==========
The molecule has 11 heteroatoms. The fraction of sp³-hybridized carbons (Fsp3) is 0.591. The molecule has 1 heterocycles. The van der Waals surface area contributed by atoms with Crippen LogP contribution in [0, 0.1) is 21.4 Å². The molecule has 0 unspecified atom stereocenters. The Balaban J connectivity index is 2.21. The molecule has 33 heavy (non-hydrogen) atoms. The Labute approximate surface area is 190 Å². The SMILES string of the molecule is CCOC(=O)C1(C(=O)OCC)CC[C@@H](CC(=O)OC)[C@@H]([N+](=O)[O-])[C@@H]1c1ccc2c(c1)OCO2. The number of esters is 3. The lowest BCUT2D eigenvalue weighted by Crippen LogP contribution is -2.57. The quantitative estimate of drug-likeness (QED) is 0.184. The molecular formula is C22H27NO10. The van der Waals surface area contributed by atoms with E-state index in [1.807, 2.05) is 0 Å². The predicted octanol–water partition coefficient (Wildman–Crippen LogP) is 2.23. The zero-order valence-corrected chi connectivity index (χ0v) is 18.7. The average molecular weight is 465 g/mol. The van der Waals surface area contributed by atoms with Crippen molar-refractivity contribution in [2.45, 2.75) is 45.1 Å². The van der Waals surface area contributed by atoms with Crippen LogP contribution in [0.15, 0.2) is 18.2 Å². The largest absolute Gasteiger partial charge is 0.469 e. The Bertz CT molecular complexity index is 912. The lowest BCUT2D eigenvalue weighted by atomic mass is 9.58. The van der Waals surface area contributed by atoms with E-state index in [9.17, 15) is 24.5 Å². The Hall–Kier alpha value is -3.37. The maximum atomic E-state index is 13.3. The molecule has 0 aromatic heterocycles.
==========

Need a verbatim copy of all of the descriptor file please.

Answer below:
The molecule has 11 heteroatoms. The fraction of sp³-hybridized carbons (Fsp3) is 0.591. The molecule has 1 heterocycles. The van der Waals surface area contributed by atoms with Crippen LogP contribution in [0, 0.1) is 21.4 Å². The molecule has 0 unspecified atom stereocenters. The Balaban J connectivity index is 2.21. The molecule has 33 heavy (non-hydrogen) atoms. The Labute approximate surface area is 190 Å². The SMILES string of the molecule is CCOC(=O)C1(C(=O)OCC)CC[C@@H](CC(=O)OC)[C@@H]([N+](=O)[O-])[C@@H]1c1ccc2c(c1)OCO2. The number of esters is 3. The lowest BCUT2D eigenvalue weighted by Crippen LogP contribution is -2.57. The quantitative estimate of drug-likeness (QED) is 0.184. The molecular formula is C22H27NO10. The van der Waals surface area contributed by atoms with E-state index in [1.807, 2.05) is 0 Å². The predicted octanol–water partition coefficient (Wildman–Crippen LogP) is 2.23. The zero-order valence-corrected chi connectivity index (χ0v) is 18.7. The average molecular weight is 465 g/mol. The van der Waals surface area contributed by atoms with Crippen molar-refractivity contribution in [2.45, 2.75) is 45.1 Å². The van der Waals surface area contributed by atoms with Crippen LogP contribution in [0.15, 0.2) is 18.2 Å². The largest absolute Gasteiger partial charge is 0.469 e. The Bertz CT molecular complexity index is 912. The lowest BCUT2D eigenvalue weighted by atomic mass is 9.58. The van der Waals surface area contributed by atoms with E-state index in [9.17, 15) is 24.5 Å². The Hall–Kier alpha value is -3.37. The maximum atomic E-state index is 13.3. The molecule has 0 aromatic heterocycles.